I saw a number of Russells work, and game they were. They would battle and dig under ground, and they had no quit. But they didn’t seem to have much in the line of nose. After all, the breed had been developed in England primarily for underground work, with a little rat killing on the side. One of the problems of groundhog hunting was deciding which dens were occupied so we could send down a small dog to locate and work the chuck. If the groundhog could be located and harassed, he wouldn’t be able to dig away. Then we could dig down to the spot with shovels so that bigger, stronger dogs could draw and kill the chuck.

The best dogs to show what dens had a chuck in them were the dachshunds. My tracking wirehaired dachshunds excelled at this. They would come up to a den entrance that a Russell had checked out with little interest. With a finer nose the dachshund could tell that the den was occupied, and then the fun would begin.

All this reinforced the impression that I had gained from trying to tree squirrels and coon hunt with Banner. It seemed to me that Jack Russells didn’t have such great noses for either air scenting or ground scenting, Certainly they had better eyesight than the dachshunds; they could see a squirrel twitch high in a tree, but they had neither the nose nor the patience to work out an old, cold line.

I talked this over with the then president of the Jack Russell Terrier Breeders Association to which I belonged at the time. He was certainly an experienced fox hunter, and he didn’t agree at all with my opinions. “Russells have excellent noses”, he said. As proof he told me a story of hunting foxes. The terriers had bolted a fox; it came out of one den, ran about 50 feet and down into another den. The Russell came out of the den shortly after the fox and then tracked it into the second den. “That proves something about the terrier’s nose”, said the President. Does it? Obviously these Russell folks were living in a scenting dog world very different from my own.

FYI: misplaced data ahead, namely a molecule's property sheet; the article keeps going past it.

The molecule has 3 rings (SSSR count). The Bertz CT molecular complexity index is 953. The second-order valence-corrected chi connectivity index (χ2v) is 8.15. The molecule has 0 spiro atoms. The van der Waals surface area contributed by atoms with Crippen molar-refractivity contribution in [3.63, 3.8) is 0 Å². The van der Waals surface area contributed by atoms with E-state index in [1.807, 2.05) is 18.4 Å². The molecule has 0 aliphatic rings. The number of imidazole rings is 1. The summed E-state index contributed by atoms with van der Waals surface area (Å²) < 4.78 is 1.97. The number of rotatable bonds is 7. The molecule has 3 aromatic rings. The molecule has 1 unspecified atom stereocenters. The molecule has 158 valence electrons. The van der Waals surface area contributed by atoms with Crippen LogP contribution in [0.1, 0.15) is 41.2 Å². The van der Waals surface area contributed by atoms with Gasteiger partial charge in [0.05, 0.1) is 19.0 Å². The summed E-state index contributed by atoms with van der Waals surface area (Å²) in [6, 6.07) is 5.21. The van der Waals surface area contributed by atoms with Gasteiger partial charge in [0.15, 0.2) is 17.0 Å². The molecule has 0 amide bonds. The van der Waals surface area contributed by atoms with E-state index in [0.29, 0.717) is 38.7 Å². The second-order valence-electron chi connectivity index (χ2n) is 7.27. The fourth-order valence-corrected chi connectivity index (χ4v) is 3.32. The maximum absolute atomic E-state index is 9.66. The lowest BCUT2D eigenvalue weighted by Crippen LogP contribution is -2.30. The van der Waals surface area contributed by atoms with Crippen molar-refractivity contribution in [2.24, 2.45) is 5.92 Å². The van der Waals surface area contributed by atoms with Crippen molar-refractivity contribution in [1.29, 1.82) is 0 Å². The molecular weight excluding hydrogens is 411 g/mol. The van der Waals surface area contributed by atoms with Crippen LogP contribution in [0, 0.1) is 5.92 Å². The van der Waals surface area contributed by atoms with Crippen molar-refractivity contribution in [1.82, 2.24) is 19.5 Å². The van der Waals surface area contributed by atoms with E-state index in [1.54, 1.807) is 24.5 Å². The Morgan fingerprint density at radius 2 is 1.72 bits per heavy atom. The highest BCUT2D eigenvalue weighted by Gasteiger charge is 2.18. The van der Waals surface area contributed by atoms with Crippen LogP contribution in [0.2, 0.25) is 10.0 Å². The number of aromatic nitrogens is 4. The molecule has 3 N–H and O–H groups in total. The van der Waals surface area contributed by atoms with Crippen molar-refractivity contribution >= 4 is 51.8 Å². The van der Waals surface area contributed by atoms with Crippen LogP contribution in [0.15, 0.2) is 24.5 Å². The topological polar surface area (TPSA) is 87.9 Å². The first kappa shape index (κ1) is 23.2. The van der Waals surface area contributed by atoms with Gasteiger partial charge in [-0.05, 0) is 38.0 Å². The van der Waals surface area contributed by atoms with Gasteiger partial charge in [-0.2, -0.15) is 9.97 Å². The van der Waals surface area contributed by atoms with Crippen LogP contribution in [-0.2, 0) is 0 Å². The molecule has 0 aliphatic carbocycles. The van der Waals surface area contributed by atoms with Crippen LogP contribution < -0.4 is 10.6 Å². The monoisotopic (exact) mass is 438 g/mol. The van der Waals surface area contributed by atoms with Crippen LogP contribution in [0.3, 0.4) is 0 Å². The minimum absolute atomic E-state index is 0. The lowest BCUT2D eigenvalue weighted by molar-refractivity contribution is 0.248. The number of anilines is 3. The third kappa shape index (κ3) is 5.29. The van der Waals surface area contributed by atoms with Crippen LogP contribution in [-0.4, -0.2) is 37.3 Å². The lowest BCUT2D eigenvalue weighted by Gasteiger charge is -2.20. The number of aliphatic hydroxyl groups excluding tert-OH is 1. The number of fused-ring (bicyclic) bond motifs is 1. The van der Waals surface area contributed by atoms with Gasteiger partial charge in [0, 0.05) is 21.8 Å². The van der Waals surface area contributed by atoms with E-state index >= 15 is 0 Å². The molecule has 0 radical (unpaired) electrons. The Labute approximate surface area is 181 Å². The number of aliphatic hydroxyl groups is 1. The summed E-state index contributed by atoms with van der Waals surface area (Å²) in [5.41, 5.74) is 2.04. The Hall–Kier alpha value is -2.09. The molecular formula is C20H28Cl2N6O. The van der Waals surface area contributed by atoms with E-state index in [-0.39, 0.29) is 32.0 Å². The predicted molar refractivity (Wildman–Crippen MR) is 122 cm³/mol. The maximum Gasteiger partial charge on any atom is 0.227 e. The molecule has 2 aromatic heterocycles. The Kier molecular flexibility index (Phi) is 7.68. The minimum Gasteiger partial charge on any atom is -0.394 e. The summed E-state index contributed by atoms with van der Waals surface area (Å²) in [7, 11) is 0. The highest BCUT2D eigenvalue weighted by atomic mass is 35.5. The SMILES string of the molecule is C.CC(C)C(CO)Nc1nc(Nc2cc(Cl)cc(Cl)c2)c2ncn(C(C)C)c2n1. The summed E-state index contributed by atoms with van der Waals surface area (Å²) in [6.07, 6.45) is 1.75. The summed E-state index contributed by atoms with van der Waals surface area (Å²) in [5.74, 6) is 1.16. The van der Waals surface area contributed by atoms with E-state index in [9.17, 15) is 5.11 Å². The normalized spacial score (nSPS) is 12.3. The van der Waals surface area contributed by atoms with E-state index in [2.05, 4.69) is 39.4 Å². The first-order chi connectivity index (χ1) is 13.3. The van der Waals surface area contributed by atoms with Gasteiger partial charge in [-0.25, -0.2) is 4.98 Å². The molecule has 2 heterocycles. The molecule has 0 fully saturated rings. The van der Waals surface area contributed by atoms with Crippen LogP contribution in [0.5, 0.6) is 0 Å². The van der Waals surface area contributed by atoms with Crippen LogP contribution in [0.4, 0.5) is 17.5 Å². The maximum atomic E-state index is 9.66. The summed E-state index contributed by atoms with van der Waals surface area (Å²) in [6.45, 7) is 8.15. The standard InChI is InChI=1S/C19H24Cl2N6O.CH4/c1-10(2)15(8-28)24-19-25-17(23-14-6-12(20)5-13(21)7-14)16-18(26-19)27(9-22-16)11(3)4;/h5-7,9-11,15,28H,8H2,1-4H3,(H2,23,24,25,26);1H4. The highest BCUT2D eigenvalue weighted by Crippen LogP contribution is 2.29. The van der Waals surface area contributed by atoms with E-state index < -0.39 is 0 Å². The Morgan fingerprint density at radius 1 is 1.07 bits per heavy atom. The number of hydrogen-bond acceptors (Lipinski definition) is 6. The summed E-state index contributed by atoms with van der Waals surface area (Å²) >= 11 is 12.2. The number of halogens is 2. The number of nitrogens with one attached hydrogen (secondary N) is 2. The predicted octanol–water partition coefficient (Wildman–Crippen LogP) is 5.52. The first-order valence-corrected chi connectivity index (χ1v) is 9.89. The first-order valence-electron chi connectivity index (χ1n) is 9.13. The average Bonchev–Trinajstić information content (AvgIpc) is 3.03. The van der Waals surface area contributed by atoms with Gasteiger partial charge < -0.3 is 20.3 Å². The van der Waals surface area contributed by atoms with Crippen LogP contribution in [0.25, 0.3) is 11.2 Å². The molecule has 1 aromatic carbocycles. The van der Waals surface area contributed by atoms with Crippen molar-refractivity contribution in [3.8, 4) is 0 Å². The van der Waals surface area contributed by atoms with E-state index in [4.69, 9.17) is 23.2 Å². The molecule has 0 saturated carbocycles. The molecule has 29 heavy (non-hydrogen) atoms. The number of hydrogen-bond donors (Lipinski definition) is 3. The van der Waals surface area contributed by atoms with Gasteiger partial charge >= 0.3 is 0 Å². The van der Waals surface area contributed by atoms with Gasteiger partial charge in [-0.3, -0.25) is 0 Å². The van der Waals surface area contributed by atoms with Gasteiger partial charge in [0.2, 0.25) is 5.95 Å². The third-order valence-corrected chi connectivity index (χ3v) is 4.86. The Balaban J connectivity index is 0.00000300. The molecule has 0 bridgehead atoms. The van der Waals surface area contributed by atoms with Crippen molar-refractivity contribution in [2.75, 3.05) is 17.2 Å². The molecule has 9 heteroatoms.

Sometimes I wonder if Jack Russells and their owners don’t have a character trait in common. Both are confident that they can do just about anything. Jack Russells can certainly track easy, wounded deer, but they are not the dog of choice on a tough scent line.

Banner, a Jack Russell Terrier who excelled underground


Anonymous said...

Let me tell you about my dog Ghost. He's a larger Jack Russell, actually I believe him to be a Parson Russell Terrier of not part Patterdale Terrier as well, He's all white (except for brown spots on his skin, but not his fur!) and a "smooth coat". He's got one icy blue eye, one brown. He's a bit overweight so he's just shy of 26 pounds, his lean weight is somewhere in the 22-23lb range. Well, he's got a really good nose. I'll tell you how I know. I live in an apartment but walk my dog several times a day. However, he doesn't walked for about 12-14 hours during the night, when he sleeps. Well, one night I was out having a smoke on my balcony which overlooks the parking lot. We had just gotten back from out evening walk. It was drizzling lightly and I saw a black cat run across the parking lot under a piece of wood that was leaning against the building. I then watched the cat run from the wood off the property as it wasn't staying dry I guess. It rained throughout the night. The next morning, I walked him and as we crossed the patch the cat took to the wood, he honed in on it like a slot car. I let him pull me and he followed that scent for blocks. He eventually got distracted by some squirrels as we were walking but he tracked the cat with his nose to the ground for over a mile and I know this because we followed the exact path the cat took off the property and down the street.